Coffee, cattle and wheat futures look poised to outperform in 2023, which will be marked by “acute volatility” in agricultural commodity markets braving a “cocktail of prevailing headwinds”, Rabobank said.
The agricultural lender, revealing its annual ag price forecasts, said that it held a “bearish view for a number of agricommodities”, given the potential for improved weather, as La Nina likely fades, and for economic downturn.
“A global recession would limit demand on a number of fronts, from feed and energy-related commodities to non-essential commodities like cotton, coffee and cocoa,” the bank said.
However, the outlook for broad market weakness was clouded by the low levels of world food inventories heading into next year, as well as the challenges to production increases presented by high costs of inputs and the loss of land to the Ukraine war.
‘Acute price volatility’
“High prices would normally stimulate supply, but production is currently relatively inelastic to prices,” the bank said, in comments which tally with those of the United Nations Food and Agriculture Organization.
“Area availability is limited, as swathes of very fertile land are lost in Ukraine. Farm input costs are high, La Nina is active, and the cost of finance has increased.
“So there is more pressure on demand to balance the equation,” implying some support to prices to achieve rationing.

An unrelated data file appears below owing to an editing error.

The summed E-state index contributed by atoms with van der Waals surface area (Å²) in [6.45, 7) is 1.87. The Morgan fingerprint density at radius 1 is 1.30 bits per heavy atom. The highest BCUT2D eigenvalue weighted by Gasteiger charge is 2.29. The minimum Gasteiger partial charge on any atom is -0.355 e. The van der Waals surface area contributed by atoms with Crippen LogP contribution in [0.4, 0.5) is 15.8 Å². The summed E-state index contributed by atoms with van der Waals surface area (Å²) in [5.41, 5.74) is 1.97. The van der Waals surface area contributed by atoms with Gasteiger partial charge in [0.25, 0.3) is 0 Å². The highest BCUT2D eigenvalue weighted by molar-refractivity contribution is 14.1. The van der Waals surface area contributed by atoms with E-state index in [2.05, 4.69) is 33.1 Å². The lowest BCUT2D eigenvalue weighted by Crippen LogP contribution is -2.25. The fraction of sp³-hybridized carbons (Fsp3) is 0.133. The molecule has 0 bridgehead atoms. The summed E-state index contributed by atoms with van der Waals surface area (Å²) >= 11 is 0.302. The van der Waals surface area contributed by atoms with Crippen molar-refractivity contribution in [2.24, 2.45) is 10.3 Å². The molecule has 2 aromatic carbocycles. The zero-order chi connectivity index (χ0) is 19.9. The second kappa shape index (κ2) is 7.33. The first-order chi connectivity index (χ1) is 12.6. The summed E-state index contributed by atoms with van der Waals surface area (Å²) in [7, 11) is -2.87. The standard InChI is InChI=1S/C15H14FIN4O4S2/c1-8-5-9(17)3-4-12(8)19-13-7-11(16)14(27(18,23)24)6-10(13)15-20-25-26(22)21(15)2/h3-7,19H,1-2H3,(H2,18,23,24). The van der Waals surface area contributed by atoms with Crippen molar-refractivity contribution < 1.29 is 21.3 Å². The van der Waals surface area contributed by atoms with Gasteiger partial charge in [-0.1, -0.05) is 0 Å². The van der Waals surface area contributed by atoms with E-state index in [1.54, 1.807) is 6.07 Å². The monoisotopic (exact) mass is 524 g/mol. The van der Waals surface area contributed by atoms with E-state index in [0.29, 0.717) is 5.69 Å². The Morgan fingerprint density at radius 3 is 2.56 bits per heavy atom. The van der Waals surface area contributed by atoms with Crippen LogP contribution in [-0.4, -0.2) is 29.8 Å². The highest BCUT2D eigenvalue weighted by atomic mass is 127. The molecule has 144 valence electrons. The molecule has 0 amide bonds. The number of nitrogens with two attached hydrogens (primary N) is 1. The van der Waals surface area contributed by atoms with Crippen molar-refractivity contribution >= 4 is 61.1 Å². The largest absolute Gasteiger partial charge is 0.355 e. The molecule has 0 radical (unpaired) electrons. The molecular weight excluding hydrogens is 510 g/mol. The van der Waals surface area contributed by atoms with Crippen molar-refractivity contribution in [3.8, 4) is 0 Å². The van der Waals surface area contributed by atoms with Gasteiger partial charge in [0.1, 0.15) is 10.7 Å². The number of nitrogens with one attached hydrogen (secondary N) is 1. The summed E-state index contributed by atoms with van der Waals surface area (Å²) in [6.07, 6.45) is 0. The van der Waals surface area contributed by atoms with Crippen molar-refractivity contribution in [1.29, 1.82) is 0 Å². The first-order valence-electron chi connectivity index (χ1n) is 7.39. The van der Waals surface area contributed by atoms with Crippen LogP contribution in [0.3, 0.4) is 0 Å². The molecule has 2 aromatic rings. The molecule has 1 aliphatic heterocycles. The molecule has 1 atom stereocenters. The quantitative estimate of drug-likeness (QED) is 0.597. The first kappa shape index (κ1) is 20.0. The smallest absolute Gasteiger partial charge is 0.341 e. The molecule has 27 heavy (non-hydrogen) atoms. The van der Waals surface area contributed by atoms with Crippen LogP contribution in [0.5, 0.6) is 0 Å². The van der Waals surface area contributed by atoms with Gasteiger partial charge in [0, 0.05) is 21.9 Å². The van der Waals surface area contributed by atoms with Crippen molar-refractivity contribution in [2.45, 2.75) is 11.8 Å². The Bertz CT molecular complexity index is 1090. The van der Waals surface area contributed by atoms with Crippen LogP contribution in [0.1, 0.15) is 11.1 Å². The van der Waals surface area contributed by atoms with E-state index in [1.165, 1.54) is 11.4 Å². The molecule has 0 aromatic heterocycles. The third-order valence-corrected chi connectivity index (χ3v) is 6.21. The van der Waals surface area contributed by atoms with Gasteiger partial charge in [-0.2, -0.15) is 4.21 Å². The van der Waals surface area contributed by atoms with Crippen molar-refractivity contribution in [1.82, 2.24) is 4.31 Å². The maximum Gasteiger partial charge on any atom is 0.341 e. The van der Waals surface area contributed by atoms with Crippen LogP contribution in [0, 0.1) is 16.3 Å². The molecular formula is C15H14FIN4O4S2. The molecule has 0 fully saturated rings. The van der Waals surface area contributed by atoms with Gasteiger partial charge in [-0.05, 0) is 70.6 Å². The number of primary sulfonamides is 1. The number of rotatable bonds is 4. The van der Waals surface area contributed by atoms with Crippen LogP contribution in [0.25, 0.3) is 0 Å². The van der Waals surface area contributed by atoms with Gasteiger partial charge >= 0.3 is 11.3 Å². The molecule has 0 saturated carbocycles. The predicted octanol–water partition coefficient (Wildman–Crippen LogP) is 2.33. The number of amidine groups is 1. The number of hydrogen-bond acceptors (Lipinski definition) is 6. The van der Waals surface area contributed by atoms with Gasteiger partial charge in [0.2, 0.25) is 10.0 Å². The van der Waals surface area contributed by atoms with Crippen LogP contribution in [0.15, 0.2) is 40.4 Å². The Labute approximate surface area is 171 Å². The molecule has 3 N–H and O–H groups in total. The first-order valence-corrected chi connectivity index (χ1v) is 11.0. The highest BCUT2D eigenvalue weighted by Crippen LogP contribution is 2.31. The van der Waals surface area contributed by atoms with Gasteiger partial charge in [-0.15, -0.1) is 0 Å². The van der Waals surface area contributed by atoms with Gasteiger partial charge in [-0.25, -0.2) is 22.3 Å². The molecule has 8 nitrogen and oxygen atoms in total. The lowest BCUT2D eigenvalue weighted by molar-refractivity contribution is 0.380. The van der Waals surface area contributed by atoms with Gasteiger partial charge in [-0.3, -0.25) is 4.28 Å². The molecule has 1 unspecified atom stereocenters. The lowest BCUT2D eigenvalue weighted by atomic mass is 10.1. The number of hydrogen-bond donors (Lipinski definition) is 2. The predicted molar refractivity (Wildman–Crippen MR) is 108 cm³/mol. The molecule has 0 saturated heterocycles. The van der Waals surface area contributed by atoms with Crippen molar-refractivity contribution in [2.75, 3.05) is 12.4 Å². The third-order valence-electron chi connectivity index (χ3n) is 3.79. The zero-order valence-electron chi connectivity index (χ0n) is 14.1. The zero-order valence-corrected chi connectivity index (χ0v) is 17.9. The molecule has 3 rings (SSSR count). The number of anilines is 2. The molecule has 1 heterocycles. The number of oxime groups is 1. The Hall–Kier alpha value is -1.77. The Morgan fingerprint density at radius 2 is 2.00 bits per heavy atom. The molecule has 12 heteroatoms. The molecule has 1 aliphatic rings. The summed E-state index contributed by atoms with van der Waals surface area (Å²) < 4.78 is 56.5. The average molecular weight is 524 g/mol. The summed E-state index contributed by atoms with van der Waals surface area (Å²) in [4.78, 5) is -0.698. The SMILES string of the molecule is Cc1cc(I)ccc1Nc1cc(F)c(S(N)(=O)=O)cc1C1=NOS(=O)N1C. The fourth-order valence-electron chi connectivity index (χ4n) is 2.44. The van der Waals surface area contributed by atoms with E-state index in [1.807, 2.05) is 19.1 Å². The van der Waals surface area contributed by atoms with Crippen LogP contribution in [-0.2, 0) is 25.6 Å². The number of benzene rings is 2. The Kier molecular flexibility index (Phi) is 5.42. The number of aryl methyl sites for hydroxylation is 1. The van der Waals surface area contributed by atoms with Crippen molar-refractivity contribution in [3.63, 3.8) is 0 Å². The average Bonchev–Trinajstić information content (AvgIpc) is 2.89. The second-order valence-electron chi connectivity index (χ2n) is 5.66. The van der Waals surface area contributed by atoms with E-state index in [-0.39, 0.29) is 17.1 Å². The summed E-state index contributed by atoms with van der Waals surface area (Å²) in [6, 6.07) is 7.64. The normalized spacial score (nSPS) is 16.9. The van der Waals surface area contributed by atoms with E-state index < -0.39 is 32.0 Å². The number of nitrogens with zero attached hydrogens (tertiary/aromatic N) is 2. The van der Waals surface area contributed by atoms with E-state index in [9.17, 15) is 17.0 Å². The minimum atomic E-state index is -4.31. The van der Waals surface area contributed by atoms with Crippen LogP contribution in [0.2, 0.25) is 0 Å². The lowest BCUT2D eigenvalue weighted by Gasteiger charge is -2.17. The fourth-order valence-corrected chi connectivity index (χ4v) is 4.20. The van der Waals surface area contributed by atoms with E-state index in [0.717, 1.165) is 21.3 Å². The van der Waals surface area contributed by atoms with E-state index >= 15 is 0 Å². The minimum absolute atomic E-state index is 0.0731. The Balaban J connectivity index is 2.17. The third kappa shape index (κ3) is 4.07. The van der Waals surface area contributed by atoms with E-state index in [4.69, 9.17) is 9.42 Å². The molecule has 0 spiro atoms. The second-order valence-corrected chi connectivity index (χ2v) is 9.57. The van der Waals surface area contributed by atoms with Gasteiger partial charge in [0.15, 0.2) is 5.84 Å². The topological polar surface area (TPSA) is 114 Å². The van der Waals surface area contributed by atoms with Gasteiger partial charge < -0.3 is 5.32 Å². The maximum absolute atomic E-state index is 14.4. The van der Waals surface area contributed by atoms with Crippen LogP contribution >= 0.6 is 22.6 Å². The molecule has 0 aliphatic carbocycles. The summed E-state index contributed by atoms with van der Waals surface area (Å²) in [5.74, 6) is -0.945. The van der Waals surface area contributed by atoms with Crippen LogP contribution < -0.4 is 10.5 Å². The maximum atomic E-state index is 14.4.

Furthermore, the blend of a “darkening macroeconomic picture, energy shortages and geopolitical danger, with ongoing shortages of some key commodities” creates scope for “food price volatility to remain acute in 2023”.
‘Cocktail of prevailing headwinds’
Carlos Mera, the Rabobank head of agri commodities market research, said that a “cocktail of prevailing headwinds – notably a looming global recession, elevated energy prices and simmering geopolitical tensions – means both consumers and producers alike are primed for a challenging year”.
However, consumers at least face the prospect of cheaper prices of sugar, as Brazilian cane volumes recover in 2023, and relatively weak ethanol prices too raise “the prospect of Brazil adding an additional 3m-4m metric tonnes to the global market”.
Prospects also look particularly weak for oilseeds, against prospects for a strong 2023 Brazilian soybean harvest, pegged at a record 151m tonnes, while “inflation-restrained demand prospects” curtail vegetable oil prices.
Soyoil – forecast to average 62 cents a pound in Chicago in the first three months of 2023, below the 69.02 cents a pound that the March contract was pricing in on Thursday – was the bank’s most bearish bet.
By contrast coffee prices were forecast achieving “some recovery” to rank top in the forecast table, followed by live cattle and wheat.